Changing fortunes: Tarmac roads in Lodwar transform lives as more businesses spring up

Lodwar town
Photo credit: Sammy Lutta | Nation Media Group

Before the first tarmac road was constructed in Lodwar Town in 2014, the dusty and muddy stretch between Cooperative Bank and Africana Hotel was crowded with various businesses, depending on the season.

The route was a beehive of activity with many businesses including public transport, hotels, bars, electronics shops, boutiques, retail shops and accommodation.

The Kenya Urban Roads Authority constructed a 3.2-kilometre road at a cost of Sh168 million, tactfully targeting the busy route and others with high business potential, such as the one between the Lodwar GK Prison roundabout and the Kenya Women Finance Trust branch.

The Turkana County government later allocated Sh350 million for a further six kilometres of tarmac, prioritising one road from the Kitale-Lodwar highway to the county headquarters and another to the Napetet trading centre via Lodwar High School.

The roads are not only boosting commercial activity in the community but also changing its face to attract private investors who have built high-rise buildings.

The expansion of the town and increasing cases of insecurity, where street children and criminals took advantage of the darkness to terrorise innocent traders working late to serve motorists and passengers, forced the county government to install solar street lights in 2015.

Street lights

A trader, Absolom Ndong'a, said the street lights had facilitated 24-hour business, especially on the once most insecure roads such as Kenya Women Finance Trust to Ngonda, Seven Up to Lodwar GK Prison, Lodwar County Referral Hospital to Napetet.

"The town has undergone a major facelift as the county government has also constructed 231 parking lots and walkways and drainage systems to attract investors," said Ndong'a.

Lodwar Town Municipality Board Chairperson Christine Tatoi says despite the ongoing construction of the new Sh198 million tarmac road, which was characterised by poor drainage, roaming street children and a filthy state, they have provided parking lots, more solar-powered street lights and a dump site at Nayanae-angikalalio as enablers for businesses to grow in Lodwar.

The five targeted streets are 660m Rubis-St Kelvin's Secondary School Road, 280m Kataboi Hardware - Midwest Hotel backstreet road, 690m Cooperative Bank roundabout - Lodwar Lodge - St Theresa junction, 340m Kilimanjaro Street, 400m Lorugum Bar Street and five link roads totalling 610m.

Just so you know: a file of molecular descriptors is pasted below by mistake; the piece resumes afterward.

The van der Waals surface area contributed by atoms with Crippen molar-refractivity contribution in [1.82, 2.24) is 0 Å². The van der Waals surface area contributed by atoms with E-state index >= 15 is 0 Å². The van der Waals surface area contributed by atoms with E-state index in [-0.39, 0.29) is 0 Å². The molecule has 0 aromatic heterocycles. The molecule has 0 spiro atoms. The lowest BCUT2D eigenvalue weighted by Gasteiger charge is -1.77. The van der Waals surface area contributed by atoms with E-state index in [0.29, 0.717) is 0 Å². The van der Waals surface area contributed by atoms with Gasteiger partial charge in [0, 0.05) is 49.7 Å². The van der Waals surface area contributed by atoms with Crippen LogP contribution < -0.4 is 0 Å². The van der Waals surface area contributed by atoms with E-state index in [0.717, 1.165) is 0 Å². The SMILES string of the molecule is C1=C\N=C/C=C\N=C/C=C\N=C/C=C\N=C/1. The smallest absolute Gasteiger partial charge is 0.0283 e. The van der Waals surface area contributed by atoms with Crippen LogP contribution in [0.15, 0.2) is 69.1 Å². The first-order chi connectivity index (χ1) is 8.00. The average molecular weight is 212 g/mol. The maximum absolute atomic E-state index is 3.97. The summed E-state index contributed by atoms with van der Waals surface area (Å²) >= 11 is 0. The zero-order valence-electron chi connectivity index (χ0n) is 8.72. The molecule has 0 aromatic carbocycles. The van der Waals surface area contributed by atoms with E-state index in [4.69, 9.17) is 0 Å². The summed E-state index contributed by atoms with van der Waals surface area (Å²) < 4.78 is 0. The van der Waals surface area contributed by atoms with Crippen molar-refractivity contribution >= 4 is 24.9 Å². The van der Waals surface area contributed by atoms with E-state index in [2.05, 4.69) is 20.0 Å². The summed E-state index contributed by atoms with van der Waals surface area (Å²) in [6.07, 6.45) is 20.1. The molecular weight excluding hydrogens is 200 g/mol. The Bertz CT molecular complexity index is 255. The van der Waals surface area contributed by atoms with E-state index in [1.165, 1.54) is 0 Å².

Ms Tatoi notes that the opening of more than three kilometres of access roads in the municipality will be key to opening up spaces for businesses and also facilitate easy access during emergency response.

She said the board was moving fast to identify and gazette public land in the county to deny unscrupulous cartels the opportunity to grab land.

Turkana Governor Jeremiah Lomorukai said the roads will now bring the total number of tarmacked roads by the county government and the Kenya Urban Roads Authority to 13km in the municipality.

Unpaved roads

"The tarmacked roads will be accompanied by non-motorised transport facilities, drainage works and street lights. The initiative is part of my administration's commitment to improving the status of the municipality," said Mr Lomorukai.

 He said that for too long traders have endured numerous challenges caused by unpaved roads, dust, mud and even surfaces that have hindered travel and economic growth, and that improved road infrastructure is crucial to attracting investment, facilitating trade and unlocking endless opportunities for our local businesses.

He identified the continued improvement of all streets within Lodwar Municipality, improved firefighting services, beautification of the town, improvement of market places and the transfer of all gazetted municipal functions to the municipality as key priority areas for the current financial year.

The council has allocated Sh30 million for the beautification of the town and its environs in the next financial year.

County Commissioner Julius Kavita urged residents to take advantage of the new road infrastructure and embrace a 24-hour economy.

"I challenge you to aim at attaining city status, just as Eldoret was a municipality, but is now moving closer to becoming the newest city," Mr Kavita said.